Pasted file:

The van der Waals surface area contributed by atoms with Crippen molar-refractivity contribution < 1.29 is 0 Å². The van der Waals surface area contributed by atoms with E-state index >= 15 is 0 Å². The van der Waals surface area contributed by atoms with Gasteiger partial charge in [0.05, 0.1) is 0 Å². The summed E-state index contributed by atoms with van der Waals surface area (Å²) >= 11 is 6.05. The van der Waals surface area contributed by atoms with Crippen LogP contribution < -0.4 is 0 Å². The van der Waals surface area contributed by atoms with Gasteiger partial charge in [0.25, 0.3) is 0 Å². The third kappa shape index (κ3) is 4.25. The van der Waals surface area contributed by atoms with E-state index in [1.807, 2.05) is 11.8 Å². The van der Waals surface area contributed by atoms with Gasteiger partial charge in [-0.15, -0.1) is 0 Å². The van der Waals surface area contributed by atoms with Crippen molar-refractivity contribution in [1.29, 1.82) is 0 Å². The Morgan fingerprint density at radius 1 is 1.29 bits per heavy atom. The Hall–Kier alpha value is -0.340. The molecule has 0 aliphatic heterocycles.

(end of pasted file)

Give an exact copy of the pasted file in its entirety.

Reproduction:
The van der Waals surface area contributed by atoms with Crippen molar-refractivity contribution < 1.29 is 0 Å². The van der Waals surface area contributed by atoms with E-state index >= 15 is 0 Å². The van der Waals surface area contributed by atoms with Gasteiger partial charge in [0.05, 0.1) is 0 Å². The summed E-state index contributed by atoms with van der Waals surface area (Å²) >= 11 is 6.05. The van der Waals surface area contributed by atoms with Crippen LogP contribution < -0.4 is 0 Å². The van der Waals surface area contributed by atoms with Gasteiger partial charge in [0.25, 0.3) is 0 Å². The third kappa shape index (κ3) is 4.25. The van der Waals surface area contributed by atoms with E-state index in [1.807, 2.05) is 11.8 Å². The van der Waals surface area contributed by atoms with Gasteiger partial charge in [-0.15, -0.1) is 0 Å². The van der Waals surface area contributed by atoms with Crippen molar-refractivity contribution in [1.29, 1.82) is 0 Å². The Morgan fingerprint density at radius 1 is 1.29 bits per heavy atom. The Hall–Kier alpha value is -0.340. The molecule has 0 aliphatic heterocycles.